FDA Grants Shionogi’s Tetra Rare Pediatric Disease Designation for Experimental Fragile X Therapy
September 27, 2023
Rare Daily Staff
The U.S. Food and Drug Administration granted Shionogi’s Tetra Therapeutics Rare Pediatric Disease designation for zatolmilast, its experimental therapy for Fragile X syndrome, a leading cause of inherited intellectual disability and autism.
Fragile X syndrome (FXS) is known to have a greater effect on males than females because the mutation of the FMR1 gene is carried on the X chromosome. The most important clinical abnormality associated with FXS is global developmental delay and intellectual disability. Other common symptoms of FXS include aggressiveness, attention problems, and anxiety. FXS can cause challenges across many aspects of daily life, such as impacting individuals’ ability to care for themselves and communicate with others.
Zatolmilast is an experimental drug that is believed to work by modulating a signaling molecule called cyclic AMP (cAMP), which may promote the maturation of connections between neurons that are impaired in individuals with FXS.
The FDA grants Rare Pediatric Disease designation for serious and life-threatening diseases that primarily affect children ages 18 years or younger and fewer than 200,000 people in the United States. The RPD designation allows Tetra to request a priority review voucher from FDA that, if granted, may be used for a subsequent human drug application. Zatolmilast was also awarded Orphan Drug designation by the FDA in 2018.
In a randomized, double-blind, placebo-controlled two-way crossover phase 2 trial that included 30 adult males with FXS, the primary endpoint of this study was safety. An exploratory analysis of the efficacy of zatolmilast showed improvement in cognition, specifically in language domains including picture vocabulary and oral reading recognition. Clinically meaningful improvements in daily functioning were also observed. The most commonly reported adverse events were vomiting and upper respiratory tract infections, however rates were similar between the active and placebo arms. No participants discontinued the study due to adverse events.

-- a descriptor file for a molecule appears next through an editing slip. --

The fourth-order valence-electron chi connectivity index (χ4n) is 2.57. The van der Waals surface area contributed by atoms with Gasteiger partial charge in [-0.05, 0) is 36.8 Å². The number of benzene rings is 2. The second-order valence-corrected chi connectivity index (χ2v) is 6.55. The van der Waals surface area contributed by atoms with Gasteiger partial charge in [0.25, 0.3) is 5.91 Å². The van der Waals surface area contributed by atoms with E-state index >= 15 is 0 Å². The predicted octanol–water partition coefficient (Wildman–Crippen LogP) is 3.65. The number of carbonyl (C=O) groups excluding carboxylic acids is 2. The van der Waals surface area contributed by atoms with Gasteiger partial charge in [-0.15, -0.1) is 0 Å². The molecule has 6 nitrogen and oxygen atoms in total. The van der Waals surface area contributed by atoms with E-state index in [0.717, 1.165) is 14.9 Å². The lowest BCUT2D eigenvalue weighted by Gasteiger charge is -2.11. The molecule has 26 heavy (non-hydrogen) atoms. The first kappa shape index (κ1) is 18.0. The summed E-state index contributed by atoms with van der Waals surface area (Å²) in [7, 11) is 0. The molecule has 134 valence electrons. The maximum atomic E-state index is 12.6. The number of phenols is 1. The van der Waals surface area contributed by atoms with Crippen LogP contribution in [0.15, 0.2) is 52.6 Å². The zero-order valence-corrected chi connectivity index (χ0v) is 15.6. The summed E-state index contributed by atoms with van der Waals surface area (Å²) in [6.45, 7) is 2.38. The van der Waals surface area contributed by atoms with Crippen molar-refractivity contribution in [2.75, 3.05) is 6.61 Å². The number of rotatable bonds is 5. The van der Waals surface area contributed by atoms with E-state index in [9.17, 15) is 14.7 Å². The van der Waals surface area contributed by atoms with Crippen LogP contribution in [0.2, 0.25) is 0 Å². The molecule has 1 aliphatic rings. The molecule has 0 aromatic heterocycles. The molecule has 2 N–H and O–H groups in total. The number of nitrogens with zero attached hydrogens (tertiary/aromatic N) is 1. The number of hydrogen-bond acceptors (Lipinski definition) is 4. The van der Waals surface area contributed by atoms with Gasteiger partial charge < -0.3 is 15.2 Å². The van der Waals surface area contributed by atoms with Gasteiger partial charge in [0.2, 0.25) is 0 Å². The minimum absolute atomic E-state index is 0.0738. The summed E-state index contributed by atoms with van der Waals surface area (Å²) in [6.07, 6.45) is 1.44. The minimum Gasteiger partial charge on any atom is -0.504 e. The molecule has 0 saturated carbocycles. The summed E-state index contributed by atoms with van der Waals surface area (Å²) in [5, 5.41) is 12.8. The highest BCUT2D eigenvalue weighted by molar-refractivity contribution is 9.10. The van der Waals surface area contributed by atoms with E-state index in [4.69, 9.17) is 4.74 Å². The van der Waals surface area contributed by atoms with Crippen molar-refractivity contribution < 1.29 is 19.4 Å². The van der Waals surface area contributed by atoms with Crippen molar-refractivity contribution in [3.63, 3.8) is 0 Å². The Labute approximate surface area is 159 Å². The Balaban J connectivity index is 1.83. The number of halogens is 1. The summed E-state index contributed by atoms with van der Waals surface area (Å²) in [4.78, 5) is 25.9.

Zatolmilast is currently being evaluated in a pivotal phase 2b/3 program, which includes two randomized, double-blind, placebo-controlled studies of 150 participants each. The first, Study 204, includes adolescent males ages 9-17. The second, Study 301, includes adult males ages 18-45. The zatolmilast clinical program also includes Study 302, an open-label extension study available to participants after completing Study 204 or Study 301.
Primary endpoints for the studies include a cognitive assessment of the efficacy of zatolmilast, as measured by the cognition crystallized composite score of the National Institutes of Health Toolbox Cognitive Battery (NIH-TCB), a calculated score from a series of tests to assess the subjects’ change from baseline of the Picture Vocabulary and Oral Reading domains of the NIH-TCB, as well as determinations of the drug’s safety and tolerability. Secondary endpoints include assessments of daily living, caregiver and clinician improvement scales and other domains from the NIH-TCB.
“While symptoms vary among individuals, intellectual disability is one of the most prevalent neuropsychiatric hallmarks of the disorder,” said Chad Coberly, CEO of Tetra Therapeutics. “A treatment that has the potential to improve cognition could lead to enhanced memory formation as well as improved vocabulary and reading skills. Overall gains in these domains may help people with Fragile X syndrome, their families and caregivers.”
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